The $5 million in state funding initially planned for a downtown Frederick hotel can still be used by city and county officials, Sen. Ron Young told some city of Frederick aldermen and Mayor Michael O’Connor at a joint meeting Wednesday.
Young (D-Frederick) said after the meeting he wants $500,000 to go toward the veterans center, where a groundbreaking recently took place off Monocacy Boulevard in an extension of Riverside Tech Park in Frederick.
Young added that the money could go toward a variety of other city and county projects, but it needs to be spent this coming session, and officials need to have projects that are “shovel-ready” in order to receive funding.
Because the funding was earmarked for Frederick County, it’s likely the county gets some order of preference, but it needs to be appropriated in next year’s capital budget, said Sen. Michael Hough (R-Frederick and Carroll). Hough added that he “had no reason to believe” the money would not come back to Frederick for other projects, but it could be redirected to another county.
However, the list of capital needs in the county is lengthy.
City and state officials discussed the importance of combating the opioid crisis, and the need for more state funding to do so. Del. Dan Cox (R-Frederick and Carroll) said it’s an issue he’s constantly heard about from families in his district since the session ended earlier this year.
Infrastructure and schools was also a substantial part of the group’s discussion. Although schools fall under the county’s jurisdiction, several aldermen said they hear about school issues often in the city.
“Schools are a huge issue for our city residents — overcrowded schools especially,” Alderwoman Donna Kuzemchak said.
Del. Carol Krimm (D-Frederick) noted that the school construction bill will be the first one introduced in the House of Delegates this coming session, and urged the mayor and aldermen to stay in touch with the delegation in case they need letters of support or city officials to testify in Annapolis.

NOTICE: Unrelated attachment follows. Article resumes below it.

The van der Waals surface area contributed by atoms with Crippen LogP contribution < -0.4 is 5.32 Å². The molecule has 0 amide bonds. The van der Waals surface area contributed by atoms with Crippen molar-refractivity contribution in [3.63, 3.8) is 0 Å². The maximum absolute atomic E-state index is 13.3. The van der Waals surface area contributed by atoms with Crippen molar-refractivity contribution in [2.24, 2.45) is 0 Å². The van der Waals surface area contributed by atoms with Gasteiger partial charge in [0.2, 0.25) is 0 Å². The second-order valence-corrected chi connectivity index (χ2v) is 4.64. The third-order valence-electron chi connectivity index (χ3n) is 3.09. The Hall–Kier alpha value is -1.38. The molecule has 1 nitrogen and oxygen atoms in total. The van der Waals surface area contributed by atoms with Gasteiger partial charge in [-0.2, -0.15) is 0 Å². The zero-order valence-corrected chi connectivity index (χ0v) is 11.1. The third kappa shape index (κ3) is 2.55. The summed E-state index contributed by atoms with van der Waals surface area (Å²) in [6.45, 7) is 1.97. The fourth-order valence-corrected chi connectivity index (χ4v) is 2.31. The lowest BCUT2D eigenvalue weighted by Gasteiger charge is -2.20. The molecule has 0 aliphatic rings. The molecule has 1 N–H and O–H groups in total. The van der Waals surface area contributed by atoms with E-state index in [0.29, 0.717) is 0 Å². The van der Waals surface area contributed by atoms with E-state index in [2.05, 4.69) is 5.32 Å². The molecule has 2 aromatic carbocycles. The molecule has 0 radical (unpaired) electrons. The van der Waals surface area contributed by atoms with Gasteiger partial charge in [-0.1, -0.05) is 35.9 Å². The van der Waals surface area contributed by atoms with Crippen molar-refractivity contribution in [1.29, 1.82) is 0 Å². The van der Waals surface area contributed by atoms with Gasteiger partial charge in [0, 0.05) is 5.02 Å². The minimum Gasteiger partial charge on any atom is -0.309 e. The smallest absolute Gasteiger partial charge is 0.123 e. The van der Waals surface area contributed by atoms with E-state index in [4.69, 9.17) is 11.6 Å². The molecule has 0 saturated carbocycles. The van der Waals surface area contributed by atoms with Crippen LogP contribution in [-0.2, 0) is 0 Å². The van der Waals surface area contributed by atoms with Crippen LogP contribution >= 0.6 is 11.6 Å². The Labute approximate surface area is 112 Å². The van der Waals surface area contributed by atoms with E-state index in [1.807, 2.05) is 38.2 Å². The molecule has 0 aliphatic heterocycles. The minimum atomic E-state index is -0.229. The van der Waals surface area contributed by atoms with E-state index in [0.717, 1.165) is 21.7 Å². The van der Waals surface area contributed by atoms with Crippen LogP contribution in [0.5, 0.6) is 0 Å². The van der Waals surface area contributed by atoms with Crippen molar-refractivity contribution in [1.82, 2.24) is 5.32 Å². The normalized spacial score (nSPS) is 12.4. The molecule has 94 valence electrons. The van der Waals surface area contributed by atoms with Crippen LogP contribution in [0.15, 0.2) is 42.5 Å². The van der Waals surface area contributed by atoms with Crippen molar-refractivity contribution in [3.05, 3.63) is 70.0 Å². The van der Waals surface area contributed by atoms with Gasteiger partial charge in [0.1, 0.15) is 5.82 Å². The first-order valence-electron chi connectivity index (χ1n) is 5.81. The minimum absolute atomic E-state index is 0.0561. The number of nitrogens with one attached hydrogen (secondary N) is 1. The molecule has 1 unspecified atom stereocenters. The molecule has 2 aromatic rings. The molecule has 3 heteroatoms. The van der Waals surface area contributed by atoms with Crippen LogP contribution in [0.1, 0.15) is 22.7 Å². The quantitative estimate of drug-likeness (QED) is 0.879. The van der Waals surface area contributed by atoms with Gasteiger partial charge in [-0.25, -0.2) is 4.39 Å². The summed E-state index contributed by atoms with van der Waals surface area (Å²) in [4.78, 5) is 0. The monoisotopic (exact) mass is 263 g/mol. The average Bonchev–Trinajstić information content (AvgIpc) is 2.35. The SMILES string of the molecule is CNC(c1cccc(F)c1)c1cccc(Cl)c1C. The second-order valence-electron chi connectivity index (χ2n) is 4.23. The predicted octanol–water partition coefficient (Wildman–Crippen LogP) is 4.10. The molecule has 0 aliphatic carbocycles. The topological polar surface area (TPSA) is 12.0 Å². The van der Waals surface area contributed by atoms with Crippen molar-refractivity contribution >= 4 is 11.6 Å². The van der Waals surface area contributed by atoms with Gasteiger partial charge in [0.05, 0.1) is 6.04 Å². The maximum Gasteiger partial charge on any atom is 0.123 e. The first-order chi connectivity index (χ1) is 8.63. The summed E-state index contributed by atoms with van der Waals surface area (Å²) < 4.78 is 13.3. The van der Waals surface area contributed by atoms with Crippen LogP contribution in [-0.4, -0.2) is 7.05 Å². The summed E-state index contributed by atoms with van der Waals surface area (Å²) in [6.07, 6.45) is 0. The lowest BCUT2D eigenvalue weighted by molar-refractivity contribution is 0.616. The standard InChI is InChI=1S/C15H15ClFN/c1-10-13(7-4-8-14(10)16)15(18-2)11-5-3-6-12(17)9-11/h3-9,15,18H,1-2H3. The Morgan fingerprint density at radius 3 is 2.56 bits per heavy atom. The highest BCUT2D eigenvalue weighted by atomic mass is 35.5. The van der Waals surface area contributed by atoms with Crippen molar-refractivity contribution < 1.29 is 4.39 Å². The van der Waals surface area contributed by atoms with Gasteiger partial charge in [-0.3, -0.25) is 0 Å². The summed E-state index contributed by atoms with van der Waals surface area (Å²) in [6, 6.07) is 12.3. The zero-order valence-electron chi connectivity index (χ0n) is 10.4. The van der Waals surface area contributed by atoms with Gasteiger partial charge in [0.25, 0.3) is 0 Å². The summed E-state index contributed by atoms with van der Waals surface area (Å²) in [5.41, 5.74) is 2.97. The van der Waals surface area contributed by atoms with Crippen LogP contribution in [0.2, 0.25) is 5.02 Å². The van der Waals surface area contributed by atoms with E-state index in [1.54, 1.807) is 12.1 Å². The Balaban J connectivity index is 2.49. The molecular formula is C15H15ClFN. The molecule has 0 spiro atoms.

Other city issues discussed included the Lake Linganore dredging project, as the city is paying roughly half of the cost, $18 million. O’Connor said Alderman Roger Wilson — who was not present at Wednesday’s meeting — would like to see state funding to keep the dredging project going, because the equipment and personnel required to complete it are expensive.
It would save the city money if more sediment is removed now versus later, O’Connor added.
Other issues city and state officials discussed were the relocation of the Frederick police headquarters, and restoration of highway user revenue, which is used for road restoration projects in municipalities statewide.
O’Connor said the aldermen will probably vote on a new location for the police headquarters in about a month.
Hough said this result is a much better scenario than the funding being released for the downtown Frederick hotel and conference center.
“For someone who has never wanted that project to begin with, because I think it benefits just one private entity, this is a much better scenario,” Hough said.
Hough said he supported money going to projects like the veterans center, and “real public infrastructure projects” that provide a public good, such as drug rehabilitation or helping veterans.
City editor Allen Etzler contributed to this report.